Jo Wilfried Tsonga sets up tasty encounter with Nick Kyrgios
Australian Open: Nadal eased through in straight sets while Dimitrov survived a scare
Rafael Nadal of Spain celebrates after beating Leonardo Mayer of Argentina in the second round of the Australian Open. Photo: Tracy Nearmy/EPA
Grigor Dimitrov survived an almighty scare against American qualifier Mackenzie McDonald to reach the third round of the Australian Open.
The third seed, a semi-finalist in Melbourne 12 months ago, came into this season on a high after winning the ATP Finals in November but was well below his best against a player ranked 186.
McDonald won the opening set and then, remarkably, the fourth set to love, but Dimitrov refused to give in and roared when he eventually sealed a 4-6 6-2 6-4 0-6 8-6 victory.
“It’s a tough day,” said that Bulgarian. “I just had to play with what I had today. I’m the most happy with that; winning on days when you’re not supposed to. He was playing unbelievable. I had to fight, and experience in the end really helped me.”
Tsonga lost to 18-year-old Shapovalov at the US Open last summer but, from 2-5 in the deciding set, turned the tables to win 3-6 6-3 1-6 7-6 (7/4) 7-5.
“I think it was an advantage to play him for the second time because I knew he was able to do crazy things like he did today,” said Tsonga of the hugely exciting Canadian.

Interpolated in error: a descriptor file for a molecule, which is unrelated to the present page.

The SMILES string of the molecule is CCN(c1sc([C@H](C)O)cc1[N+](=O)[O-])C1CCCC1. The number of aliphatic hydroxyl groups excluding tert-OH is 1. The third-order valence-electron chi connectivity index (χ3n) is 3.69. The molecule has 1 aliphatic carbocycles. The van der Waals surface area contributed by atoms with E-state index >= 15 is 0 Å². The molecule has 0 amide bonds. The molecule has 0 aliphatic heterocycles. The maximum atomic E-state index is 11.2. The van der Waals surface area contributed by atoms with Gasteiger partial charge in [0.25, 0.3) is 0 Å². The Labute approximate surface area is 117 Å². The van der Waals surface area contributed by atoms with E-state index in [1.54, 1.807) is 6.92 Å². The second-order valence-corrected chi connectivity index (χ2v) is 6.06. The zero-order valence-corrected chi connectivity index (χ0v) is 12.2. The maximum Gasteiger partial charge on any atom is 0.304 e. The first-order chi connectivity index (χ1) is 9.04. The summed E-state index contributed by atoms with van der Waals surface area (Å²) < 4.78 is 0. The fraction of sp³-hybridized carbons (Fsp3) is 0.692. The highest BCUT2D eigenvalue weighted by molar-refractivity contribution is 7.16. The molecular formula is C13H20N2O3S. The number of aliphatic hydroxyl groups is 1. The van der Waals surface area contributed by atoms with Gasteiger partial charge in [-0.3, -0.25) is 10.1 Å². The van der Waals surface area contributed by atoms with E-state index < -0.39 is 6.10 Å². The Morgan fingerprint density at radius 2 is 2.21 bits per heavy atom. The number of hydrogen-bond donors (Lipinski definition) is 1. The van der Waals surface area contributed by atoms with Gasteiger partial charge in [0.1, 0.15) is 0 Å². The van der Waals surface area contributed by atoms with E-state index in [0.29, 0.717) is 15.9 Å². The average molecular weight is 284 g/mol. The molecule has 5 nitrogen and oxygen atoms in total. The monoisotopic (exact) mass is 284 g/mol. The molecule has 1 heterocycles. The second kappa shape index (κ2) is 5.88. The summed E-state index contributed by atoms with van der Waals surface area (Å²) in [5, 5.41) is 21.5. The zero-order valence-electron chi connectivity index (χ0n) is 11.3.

Now Tsonga must face another of the players looking to wrestle control of men’s tennis away from the old guard.
Kyrgios so far is delivering on his vow to adopt a more mature approach and withstood the distractions of a noisy helicopter, a faulty sound system and heckles from the crowd in a 7-5 6-4 7-6 (7/2) victory over Viktor Troicki.
The 22-year-old said: “I think last year, the year before, I probably would have been still out on the court right now, could be losing that match.
“When he broke back in the third set, I started freaking out a little bit. I played a pretty good tie-break to get out of trouble. I know I have to conserve my energy from the start in best-of-five matches. Just so many ups and downs, it’s draining.”
Kyrgios described Tsonga as one of his idols, and the Frenchman is looking forward to the clash.
“Like today, he’s got fire in the arms,” said Tsonga, now one of the veterans at 32. “I’m very excited about it. It’s good to play against those guys. They are, for sure, the present, but also the future of tennis. I played so many guys when I was young like them.”
All the players due to play on Thursday and Friday face the prospect of extreme heat, with temperatures forecast to soar towards 40C.
Nadal, who next faces 28th seed Damir Dzumhur, voiced his hope that tournament organisers will shut the roofs on the three courts that have them if the conditions become too bad.
He said: “I think it’s a health issue. Even though I like sometimes to play with heat. When it’s too much, it becomes dangerous for the health. I would not like to see here retirements, conditions that create a bad show for the crowd.
“The crowd is suffering too. In the courts that we have the roof, why not put the roof when the conditions are so extreme? I’m going to practise indoors tomorrow.”